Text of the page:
Consumers can only educate themselves with information that is easily attainable and understandable, but there is no incentive for manufacturers or vendors to provide it unless they are required to do so. The FDA can bring greater transparency and accountability to the dispensing of hearing aids by developing a rating system for the various hearing aid features based on international ANSI standards and by standardizing the naming of these features. The availability of this information will enable consumers to become better informed and more satisfied with their purchase.
Standardizing terminology for hearing aid features will also help consumers to evaluate personal sound amplification products (PSAPs) which are not hearing aids and thus not regulated by the FDA. PSAPs are flooding the market, and consumers have no idea how effective these devices are for people with hearing loss—they only know that PSAPs are more affordable. If generic names for hearing aid features were used, then consumers could compare PSAPs to hearing aids and see what they are or are not receiving.
As Sy Syms said, “An educated consumer is our best customer.”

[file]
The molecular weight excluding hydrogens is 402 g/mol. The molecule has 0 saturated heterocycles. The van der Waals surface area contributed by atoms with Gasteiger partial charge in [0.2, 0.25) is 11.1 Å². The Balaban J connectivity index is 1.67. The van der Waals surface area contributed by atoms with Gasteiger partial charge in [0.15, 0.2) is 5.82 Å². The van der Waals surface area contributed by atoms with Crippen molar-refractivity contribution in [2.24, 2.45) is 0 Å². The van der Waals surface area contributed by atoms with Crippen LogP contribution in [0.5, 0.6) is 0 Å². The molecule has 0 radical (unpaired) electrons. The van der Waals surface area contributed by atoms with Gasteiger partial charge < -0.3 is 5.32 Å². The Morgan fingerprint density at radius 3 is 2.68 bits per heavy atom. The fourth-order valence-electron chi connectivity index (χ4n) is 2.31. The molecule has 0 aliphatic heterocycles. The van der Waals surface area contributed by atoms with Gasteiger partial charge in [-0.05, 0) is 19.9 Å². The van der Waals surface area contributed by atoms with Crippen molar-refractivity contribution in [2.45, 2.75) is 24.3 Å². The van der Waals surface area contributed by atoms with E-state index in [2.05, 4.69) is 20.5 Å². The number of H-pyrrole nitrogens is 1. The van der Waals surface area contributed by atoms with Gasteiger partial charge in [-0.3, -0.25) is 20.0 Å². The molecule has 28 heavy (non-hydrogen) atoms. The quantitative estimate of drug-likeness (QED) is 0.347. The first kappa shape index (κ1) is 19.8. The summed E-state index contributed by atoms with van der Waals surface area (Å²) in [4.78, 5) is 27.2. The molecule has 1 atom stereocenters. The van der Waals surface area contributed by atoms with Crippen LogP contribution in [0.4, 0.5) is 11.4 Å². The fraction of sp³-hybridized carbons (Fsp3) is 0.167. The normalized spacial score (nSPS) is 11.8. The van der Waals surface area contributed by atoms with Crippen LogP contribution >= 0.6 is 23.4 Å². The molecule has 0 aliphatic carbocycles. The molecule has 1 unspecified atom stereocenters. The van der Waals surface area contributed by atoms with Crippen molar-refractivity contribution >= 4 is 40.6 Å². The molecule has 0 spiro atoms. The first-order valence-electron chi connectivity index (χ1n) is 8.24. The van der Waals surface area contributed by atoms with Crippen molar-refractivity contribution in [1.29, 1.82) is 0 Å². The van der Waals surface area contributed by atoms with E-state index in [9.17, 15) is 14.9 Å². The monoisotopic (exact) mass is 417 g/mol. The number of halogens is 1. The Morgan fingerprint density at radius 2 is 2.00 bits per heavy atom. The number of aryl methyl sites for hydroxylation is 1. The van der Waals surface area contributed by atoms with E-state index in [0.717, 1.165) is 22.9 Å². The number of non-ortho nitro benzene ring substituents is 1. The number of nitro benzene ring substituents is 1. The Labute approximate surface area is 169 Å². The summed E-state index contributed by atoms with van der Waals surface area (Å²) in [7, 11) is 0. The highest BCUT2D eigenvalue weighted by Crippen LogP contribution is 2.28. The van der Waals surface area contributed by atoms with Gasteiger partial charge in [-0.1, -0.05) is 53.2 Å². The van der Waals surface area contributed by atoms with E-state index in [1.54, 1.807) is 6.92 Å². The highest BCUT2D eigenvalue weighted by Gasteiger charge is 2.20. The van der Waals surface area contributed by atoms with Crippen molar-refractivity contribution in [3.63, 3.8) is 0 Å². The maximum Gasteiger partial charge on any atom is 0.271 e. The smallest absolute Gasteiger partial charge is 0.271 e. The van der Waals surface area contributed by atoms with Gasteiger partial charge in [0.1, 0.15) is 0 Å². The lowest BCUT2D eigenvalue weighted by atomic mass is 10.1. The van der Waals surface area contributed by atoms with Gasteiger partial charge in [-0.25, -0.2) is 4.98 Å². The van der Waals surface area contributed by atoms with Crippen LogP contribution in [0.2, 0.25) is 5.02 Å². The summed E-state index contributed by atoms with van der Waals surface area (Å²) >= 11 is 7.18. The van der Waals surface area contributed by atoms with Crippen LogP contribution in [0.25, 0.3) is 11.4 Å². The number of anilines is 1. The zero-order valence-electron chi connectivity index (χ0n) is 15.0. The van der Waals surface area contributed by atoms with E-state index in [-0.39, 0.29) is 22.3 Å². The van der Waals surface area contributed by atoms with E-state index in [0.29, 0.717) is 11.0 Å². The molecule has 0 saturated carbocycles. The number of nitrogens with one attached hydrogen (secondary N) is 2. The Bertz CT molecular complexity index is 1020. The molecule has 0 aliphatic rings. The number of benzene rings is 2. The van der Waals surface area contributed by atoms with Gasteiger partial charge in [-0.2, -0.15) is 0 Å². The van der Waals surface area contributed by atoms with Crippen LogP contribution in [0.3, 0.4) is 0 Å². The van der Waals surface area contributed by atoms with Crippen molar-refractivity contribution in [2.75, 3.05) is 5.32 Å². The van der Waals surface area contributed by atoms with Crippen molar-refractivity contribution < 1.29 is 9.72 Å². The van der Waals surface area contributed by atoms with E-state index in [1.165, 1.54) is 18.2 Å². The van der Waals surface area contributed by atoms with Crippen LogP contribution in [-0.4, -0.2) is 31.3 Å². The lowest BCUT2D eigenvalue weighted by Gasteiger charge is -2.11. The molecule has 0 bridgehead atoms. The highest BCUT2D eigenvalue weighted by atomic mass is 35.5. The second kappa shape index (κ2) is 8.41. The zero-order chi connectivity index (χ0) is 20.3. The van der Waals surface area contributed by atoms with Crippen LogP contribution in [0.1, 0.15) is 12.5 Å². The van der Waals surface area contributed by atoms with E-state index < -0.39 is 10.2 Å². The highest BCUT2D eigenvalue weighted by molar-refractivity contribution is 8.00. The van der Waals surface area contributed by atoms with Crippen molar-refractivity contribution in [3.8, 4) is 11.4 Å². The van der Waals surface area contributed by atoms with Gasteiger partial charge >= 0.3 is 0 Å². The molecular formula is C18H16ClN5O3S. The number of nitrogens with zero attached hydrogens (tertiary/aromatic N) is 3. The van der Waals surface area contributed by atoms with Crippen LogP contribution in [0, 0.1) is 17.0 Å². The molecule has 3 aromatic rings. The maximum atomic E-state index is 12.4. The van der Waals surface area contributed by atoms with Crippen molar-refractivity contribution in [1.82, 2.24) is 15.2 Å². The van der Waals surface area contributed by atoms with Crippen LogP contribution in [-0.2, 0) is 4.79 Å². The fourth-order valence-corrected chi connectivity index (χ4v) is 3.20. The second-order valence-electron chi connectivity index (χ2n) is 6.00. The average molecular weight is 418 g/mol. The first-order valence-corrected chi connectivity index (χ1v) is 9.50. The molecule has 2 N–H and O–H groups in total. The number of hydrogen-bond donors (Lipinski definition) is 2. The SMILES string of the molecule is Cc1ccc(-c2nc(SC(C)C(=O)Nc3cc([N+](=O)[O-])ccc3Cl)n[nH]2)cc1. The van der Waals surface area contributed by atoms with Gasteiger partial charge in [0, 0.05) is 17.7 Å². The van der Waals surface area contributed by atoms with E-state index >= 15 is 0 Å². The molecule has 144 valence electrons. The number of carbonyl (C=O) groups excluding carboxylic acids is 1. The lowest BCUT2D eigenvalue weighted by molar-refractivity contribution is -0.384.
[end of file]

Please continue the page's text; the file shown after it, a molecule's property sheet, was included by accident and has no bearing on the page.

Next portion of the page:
It is insincere for HIA to state that an audiologist would know which hearing aid works best since even they are unable to compare one hearing aid to another since the information doesn’t exist.
The CEA is an industry lobby group funded by member companies. Having sat on the FCC’s Consumer Advisory Committee under Chairman Martin for two terms, the CEA is unlikely to do their part without regulation. The changes made by the CEA primarily occurred in my opinion when mandated by the FCC including adding a captioning chip to televisions. The same was true for adding an easy to find the closed captioning button on the television remote controls. The FCC does not have this oversight on hearing aids. There will be no regulatory authority to ensure CEA acts in the best interest of people with hearing loss.